August 11, 2008

 

Excessive soy imports force China to delay incoming cargoes
 
 

China has imported too much soy in July and August, forcing some Chinese traders to delay cargoes to September or to even resell the cargo, according to traders on Friday (August 8, 2008).
 

Traders said August soy imports are expected to reach a record 4 million tonnes, with July imports estimated at nearly the same amount.

 

After a sharp decline in February, China imported a record 3.58 million tonnes of soy in June, up 42.1 percent. Strong imports of soy oil have also added pressure to the margins of crushers.

 

September imports may be much lower, as higher prices and increasing domestic stocks have significantly reduced profits on recent purchases.

 

A Shanghai-based trader said about five or six cargoes have been deferred.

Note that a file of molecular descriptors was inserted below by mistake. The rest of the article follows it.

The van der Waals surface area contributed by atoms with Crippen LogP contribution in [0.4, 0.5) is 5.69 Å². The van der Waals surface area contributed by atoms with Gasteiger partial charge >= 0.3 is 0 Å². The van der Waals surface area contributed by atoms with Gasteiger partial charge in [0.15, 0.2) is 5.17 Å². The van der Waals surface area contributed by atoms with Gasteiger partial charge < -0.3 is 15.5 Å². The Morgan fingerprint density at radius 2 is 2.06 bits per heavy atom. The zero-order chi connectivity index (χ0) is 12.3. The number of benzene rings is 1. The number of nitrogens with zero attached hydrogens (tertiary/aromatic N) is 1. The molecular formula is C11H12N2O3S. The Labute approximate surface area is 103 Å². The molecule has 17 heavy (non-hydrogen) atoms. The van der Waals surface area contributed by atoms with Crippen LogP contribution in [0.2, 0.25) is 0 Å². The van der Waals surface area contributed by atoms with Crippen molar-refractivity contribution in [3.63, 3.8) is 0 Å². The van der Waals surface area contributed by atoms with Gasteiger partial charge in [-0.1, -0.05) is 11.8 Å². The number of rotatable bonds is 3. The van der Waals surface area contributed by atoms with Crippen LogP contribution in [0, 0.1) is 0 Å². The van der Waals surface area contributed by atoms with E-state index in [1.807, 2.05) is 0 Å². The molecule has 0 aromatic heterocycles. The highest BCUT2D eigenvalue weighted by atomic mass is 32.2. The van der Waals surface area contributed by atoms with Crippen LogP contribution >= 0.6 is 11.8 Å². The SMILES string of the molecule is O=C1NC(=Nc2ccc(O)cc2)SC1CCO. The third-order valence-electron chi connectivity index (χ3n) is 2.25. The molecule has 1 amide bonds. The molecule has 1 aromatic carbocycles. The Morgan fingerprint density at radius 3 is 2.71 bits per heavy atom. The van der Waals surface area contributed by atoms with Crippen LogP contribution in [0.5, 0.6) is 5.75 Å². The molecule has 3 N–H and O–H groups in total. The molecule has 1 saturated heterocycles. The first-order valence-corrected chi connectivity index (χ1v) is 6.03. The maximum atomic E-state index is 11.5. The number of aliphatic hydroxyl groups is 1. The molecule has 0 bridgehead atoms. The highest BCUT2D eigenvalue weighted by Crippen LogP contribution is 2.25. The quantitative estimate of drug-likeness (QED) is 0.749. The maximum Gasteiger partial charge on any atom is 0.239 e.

Soy futures in Chicago crashed to a new low as Chinese buying dried up. Chinese edible oil futures have been pressurised since early July, while soy futures have dropped 20 percent since mid-July, eliminating margins for crushers and traders with speculative imports.

 

The volatile market tends to hurt many people, according to a Guangdong-based trader.

 

Traders who face losses may find that selling back cargoes is a better option than placing them in domestic markets. Chinese crushers and traders sometimes defaulted on soy imports purchased at high prices when domestic prices fell sharply, but the number of such defaults have decreased as the sector consolidates under agricultural giants such as COFCO, Bunge, Cargill and Louis Dreyfus.

 

For the first half of 2008, China's soy import value reached US$10.06 billion, 1.2 times more on-year. Import volume also reached 17.23 million tonnes, up 24.4 percent on-year.

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